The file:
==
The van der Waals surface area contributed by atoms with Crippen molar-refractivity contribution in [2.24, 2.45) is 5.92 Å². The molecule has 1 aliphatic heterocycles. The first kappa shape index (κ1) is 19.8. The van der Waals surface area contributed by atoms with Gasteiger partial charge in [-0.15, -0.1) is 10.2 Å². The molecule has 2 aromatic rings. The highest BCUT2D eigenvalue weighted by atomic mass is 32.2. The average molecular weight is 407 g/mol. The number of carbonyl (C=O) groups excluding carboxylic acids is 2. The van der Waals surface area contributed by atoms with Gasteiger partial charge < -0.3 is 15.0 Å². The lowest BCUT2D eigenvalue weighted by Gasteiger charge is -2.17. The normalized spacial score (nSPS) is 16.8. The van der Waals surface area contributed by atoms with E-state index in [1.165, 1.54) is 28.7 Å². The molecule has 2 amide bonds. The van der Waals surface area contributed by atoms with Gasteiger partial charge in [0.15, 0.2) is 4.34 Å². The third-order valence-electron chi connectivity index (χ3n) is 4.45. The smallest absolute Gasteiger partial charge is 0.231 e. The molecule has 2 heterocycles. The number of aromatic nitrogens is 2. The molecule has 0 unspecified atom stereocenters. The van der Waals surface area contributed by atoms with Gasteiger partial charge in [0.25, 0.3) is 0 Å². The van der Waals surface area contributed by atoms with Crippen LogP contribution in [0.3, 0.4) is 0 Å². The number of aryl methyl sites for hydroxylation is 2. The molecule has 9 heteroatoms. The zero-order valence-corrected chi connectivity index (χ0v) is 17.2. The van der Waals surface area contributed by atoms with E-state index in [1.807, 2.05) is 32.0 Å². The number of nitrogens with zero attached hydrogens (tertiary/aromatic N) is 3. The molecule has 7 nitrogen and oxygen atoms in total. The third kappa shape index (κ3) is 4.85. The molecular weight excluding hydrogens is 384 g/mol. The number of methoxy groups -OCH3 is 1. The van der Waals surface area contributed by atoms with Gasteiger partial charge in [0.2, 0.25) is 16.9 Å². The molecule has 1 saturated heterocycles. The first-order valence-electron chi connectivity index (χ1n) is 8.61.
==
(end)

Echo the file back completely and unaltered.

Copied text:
The van der Waals surface area contributed by atoms with Crippen molar-refractivity contribution in [2.24, 2.45) is 5.92 Å². The molecule has 1 aliphatic heterocycles. The first kappa shape index (κ1) is 19.8. The van der Waals surface area contributed by atoms with Gasteiger partial charge in [-0.15, -0.1) is 10.2 Å². The molecule has 2 aromatic rings. The highest BCUT2D eigenvalue weighted by atomic mass is 32.2. The average molecular weight is 407 g/mol. The number of carbonyl (C=O) groups excluding carboxylic acids is 2. The van der Waals surface area contributed by atoms with Gasteiger partial charge < -0.3 is 15.0 Å². The lowest BCUT2D eigenvalue weighted by Gasteiger charge is -2.17. The normalized spacial score (nSPS) is 16.8. The van der Waals surface area contributed by atoms with E-state index in [1.165, 1.54) is 28.7 Å². The molecule has 2 amide bonds. The van der Waals surface area contributed by atoms with Gasteiger partial charge in [0.15, 0.2) is 4.34 Å². The third-order valence-electron chi connectivity index (χ3n) is 4.45. The smallest absolute Gasteiger partial charge is 0.231 e. The molecule has 2 heterocycles. The number of aromatic nitrogens is 2. The molecule has 0 unspecified atom stereocenters. The van der Waals surface area contributed by atoms with Gasteiger partial charge in [0.25, 0.3) is 0 Å². The van der Waals surface area contributed by atoms with Crippen LogP contribution in [0.3, 0.4) is 0 Å². The number of aryl methyl sites for hydroxylation is 2. The molecule has 9 heteroatoms. The zero-order valence-corrected chi connectivity index (χ0v) is 17.2. The van der Waals surface area contributed by atoms with E-state index in [1.807, 2.05) is 32.0 Å². The number of nitrogens with zero attached hydrogens (tertiary/aromatic N) is 3. The molecule has 7 nitrogen and oxygen atoms in total. The third kappa shape index (κ3) is 4.85. The molecular weight excluding hydrogens is 384 g/mol. The number of methoxy groups -OCH3 is 1. The van der Waals surface area contributed by atoms with Gasteiger partial charge in [0.2, 0.25) is 16.9 Å². The molecule has 1 saturated heterocycles. The first-order valence-electron chi connectivity index (χ1n) is 8.61.